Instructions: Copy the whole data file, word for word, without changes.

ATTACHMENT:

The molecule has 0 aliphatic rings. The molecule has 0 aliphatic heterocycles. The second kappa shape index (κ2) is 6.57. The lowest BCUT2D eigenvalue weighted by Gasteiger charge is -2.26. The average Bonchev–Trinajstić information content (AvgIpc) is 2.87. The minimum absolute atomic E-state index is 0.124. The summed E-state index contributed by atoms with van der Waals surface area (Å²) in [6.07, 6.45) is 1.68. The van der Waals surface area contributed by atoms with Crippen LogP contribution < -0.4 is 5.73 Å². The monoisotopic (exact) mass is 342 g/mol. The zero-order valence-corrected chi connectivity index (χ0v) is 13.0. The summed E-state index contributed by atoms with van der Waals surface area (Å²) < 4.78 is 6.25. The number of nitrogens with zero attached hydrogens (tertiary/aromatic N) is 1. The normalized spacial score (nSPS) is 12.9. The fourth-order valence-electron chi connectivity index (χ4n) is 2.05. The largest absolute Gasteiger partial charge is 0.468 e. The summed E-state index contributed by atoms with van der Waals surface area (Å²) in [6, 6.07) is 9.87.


The molecule has 0 aliphatic rings. The molecule has 0 aliphatic heterocycles. The second kappa shape index (κ2) is 6.57. The lowest BCUT2D eigenvalue weighted by Gasteiger charge is -2.26. The average Bonchev–Trinajstić information content (AvgIpc) is 2.87. The minimum absolute atomic E-state index is 0.124. The summed E-state index contributed by atoms with van der Waals surface area (Å²) in [6.07, 6.45) is 1.68. The van der Waals surface area contributed by atoms with Crippen LogP contribution < -0.4 is 5.73 Å². The monoisotopic (exact) mass is 342 g/mol. The zero-order valence-corrected chi connectivity index (χ0v) is 13.0. The summed E-state index contributed by atoms with van der Waals surface area (Å²) < 4.78 is 6.25. The number of nitrogens with zero attached hydrogens (tertiary/aromatic N) is 1. The normalized spacial score (nSPS) is 12.9. The fourth-order valence-electron chi connectivity index (χ4n) is 2.05. The largest absolute Gasteiger partial charge is 0.468 e. The summed E-state index contributed by atoms with van der Waals surface area (Å²) in [6, 6.07) is 9.87.